Syllables, Names, and Theory

There are some strange souls who loosen “France” from their lips, suspecting that there may be more to this country’s name than a word uttered in less than a second (presuming that you are not a soul who drawls out this word languorously, like the pleasant smoke emitted from a cheroot). Just as there remain a few vitiated greenhorns who cling stubbornly to the concept of freedom fries, some folks inherently distrust this name, perhaps because they are distressed by the country’s geographical proximity. Surely, a country separated by England through the thin aquatic sliver of the English Channel — indeed, one that maintains a rather prodigious cultural budget — would have more than one syllable. Or perhaps more than one identity. France is much larger than one syllable when we begin to think about it. And yet we must confine it into this established lingua franca.

Of course, “your theories” on this important subject, if we could ascribe such importance to a silly question, may be altogether different from mine. And that’s perfectly fine. But when one considers the syllable count of a name or a phrase, one realizes that a subject like this often passes for prodigious conversation in an academic environment. Theory, as we all know, is a risky intoxicant. And there are some who remain so determined to see things that are not necessarily there, because the promise remains vaguely plausible. Like that halo drifting above a church from a certain morning light suggesting metaphorical divinity, but that is really just a lovely visual image caused by natural intuitive elements. The pragmatic mind dismisses such a concern as “a steaming load of bullshit,” and it is remains the pragmatist’s right to hold onto this position.

But let us take these dabblings to their naturally absurdist level. When one looks at France’s one syllable, the amateur will certainly never state (if it could indeed talk directly to the country), “You have too much,” to France. In having one syllable, France clings to the most rudimentary requirements in language and time, and therefore presents itself to the mind as a country with a connotative perfect circle. Let us merely assign language a syllabic measure. For the latter (and possibly more important) element, let us consider the old idea of time being nature’s way of keeping everything from happening at once — a quip attributed to Woody Allen, John Archibald Wheeler, and numerous other personages. (Indeed, who knows for sure where it came from?) In considering France’s syllabic count and the meaning of this syllabic count in relation to loftier matters, can we not define “time” as a natural medium that gnaws upon our existence? Perhaps it is a form of control that helpfully prevents us from wandering down unfruitful avenues.

Let us also take into account the fact that time is measured by a clock, an instrument composed of two hands. If time is one of those natural mediums which controls us, can we then declare time, by way of the clock’s elements, to keep us “on your hands” or otherwise enslaved to these basic language questions unfolding beyond comprehension in the present?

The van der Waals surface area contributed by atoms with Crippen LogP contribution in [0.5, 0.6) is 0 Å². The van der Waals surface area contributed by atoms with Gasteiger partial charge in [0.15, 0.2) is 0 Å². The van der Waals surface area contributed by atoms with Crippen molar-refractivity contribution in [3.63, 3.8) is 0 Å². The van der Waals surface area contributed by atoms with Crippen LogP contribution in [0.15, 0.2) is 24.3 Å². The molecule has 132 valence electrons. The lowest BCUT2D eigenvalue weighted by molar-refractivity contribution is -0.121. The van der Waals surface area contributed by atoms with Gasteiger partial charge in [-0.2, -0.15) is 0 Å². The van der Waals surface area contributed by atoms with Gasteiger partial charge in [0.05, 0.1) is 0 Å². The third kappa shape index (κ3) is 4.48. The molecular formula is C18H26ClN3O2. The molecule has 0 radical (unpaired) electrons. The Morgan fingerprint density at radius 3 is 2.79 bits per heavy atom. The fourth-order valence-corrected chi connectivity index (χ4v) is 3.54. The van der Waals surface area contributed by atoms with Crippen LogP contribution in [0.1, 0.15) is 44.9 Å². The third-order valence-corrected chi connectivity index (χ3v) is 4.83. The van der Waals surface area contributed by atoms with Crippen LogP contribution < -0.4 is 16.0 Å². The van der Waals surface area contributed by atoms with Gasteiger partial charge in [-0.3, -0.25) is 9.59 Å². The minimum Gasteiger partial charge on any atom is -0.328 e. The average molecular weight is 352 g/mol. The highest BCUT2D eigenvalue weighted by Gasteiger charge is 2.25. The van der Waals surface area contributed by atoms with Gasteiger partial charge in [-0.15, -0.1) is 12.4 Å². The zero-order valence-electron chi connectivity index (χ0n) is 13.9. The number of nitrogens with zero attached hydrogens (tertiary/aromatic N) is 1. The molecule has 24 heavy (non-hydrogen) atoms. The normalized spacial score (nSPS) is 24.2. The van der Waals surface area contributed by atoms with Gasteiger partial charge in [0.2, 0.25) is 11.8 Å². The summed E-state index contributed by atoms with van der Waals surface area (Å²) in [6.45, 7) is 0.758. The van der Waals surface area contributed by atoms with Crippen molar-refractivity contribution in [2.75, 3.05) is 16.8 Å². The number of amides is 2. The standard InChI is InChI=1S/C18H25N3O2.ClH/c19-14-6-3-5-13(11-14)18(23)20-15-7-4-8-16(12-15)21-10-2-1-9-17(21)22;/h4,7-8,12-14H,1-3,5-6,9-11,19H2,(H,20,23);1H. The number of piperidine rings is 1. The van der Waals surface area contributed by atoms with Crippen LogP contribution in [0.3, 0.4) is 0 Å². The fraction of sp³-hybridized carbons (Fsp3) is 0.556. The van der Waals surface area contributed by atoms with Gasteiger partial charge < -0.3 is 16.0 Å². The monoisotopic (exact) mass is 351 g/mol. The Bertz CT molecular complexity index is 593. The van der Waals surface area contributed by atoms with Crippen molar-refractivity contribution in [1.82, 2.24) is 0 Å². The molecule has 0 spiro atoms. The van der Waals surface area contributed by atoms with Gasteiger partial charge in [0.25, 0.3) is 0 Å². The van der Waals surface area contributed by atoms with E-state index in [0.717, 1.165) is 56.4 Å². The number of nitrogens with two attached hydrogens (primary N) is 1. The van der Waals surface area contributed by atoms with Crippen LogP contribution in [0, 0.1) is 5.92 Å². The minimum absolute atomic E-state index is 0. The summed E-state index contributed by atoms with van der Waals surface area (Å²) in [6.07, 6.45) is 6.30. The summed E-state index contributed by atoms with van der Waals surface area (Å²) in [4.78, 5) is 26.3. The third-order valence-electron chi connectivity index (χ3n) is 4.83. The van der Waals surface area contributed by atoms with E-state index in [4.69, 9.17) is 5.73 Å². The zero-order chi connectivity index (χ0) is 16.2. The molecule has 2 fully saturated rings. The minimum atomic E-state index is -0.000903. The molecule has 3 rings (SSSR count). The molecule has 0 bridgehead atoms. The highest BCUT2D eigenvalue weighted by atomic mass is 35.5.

In this way (and many others), we are enslaved by theoretical constructs pertaining to really fun ideas. Small wonder then that so many with creative and intellectual promise can be seen from nine to five walking forlornly down Madison Avenue.

Don Morrison: Time Magazine’s Cultural Answer to FOX News

A few weeks ago, Don Morrison of Time Magazine suggested that French culture was on the decline. Morrison bemoaned the fact that the French take their culture seriously. He tsk-tsked fashion magazines for carrying serious book reviews (he says this like it’s a bad thing!) and small towns from putting on opera and theater festivals. Morrison’s main gripe was that “[a]ll of these mighty oaks being felled in France’s cultural forest make barely a sound in the wider world.” And that because of this, France was “a wilting power in the global cultural marketplace.”

The chief problem with Morrison’s essay, aside from its considerable hubris, is the term “cultural marketplace.” Why must culture be dependent on the marketplace? In addition, Morrison’s stupendous ignorance of contemporary French cinema — I’m nowhere nearly as steeped in French cinema as I once was, but has this dilettante not even heard of François Ozon or Gaspar Noé? — leads him to report that “France’s movie industry, the world’s largest a century ago, has yet to recapture its New Wave eminence of the 1960s, when directors like François Truffaut and Jean-Luc Godard were rewriting cinematic rules.” Is Morrison complaining about the French film industry in 1907 or the 1960s? Or is he just a hopelessly confused man? And if box office gross is the paramount distinction, what of 2001’s Amélie ($33 million U.S. gross), 2003’s The Triplets of Belleville ($7 million), 2003’s Swimming Pool ($10 million), or 2006’s Arthur and the Invisibles ($15 million)? And why doesn’t he cite any contemporary examples? Wild stab in the dark, but could it be that Morrison doesn’t know what the fuck he’s talking about?

I’d plunge into this essay further, but thankfully Bernard Henri-Levy has done my work for me, dispensing with this yokel’s argument quite adeptly and including a helpful taxonomy of axioms.

(Thanks, Gonzalo, for the tip.)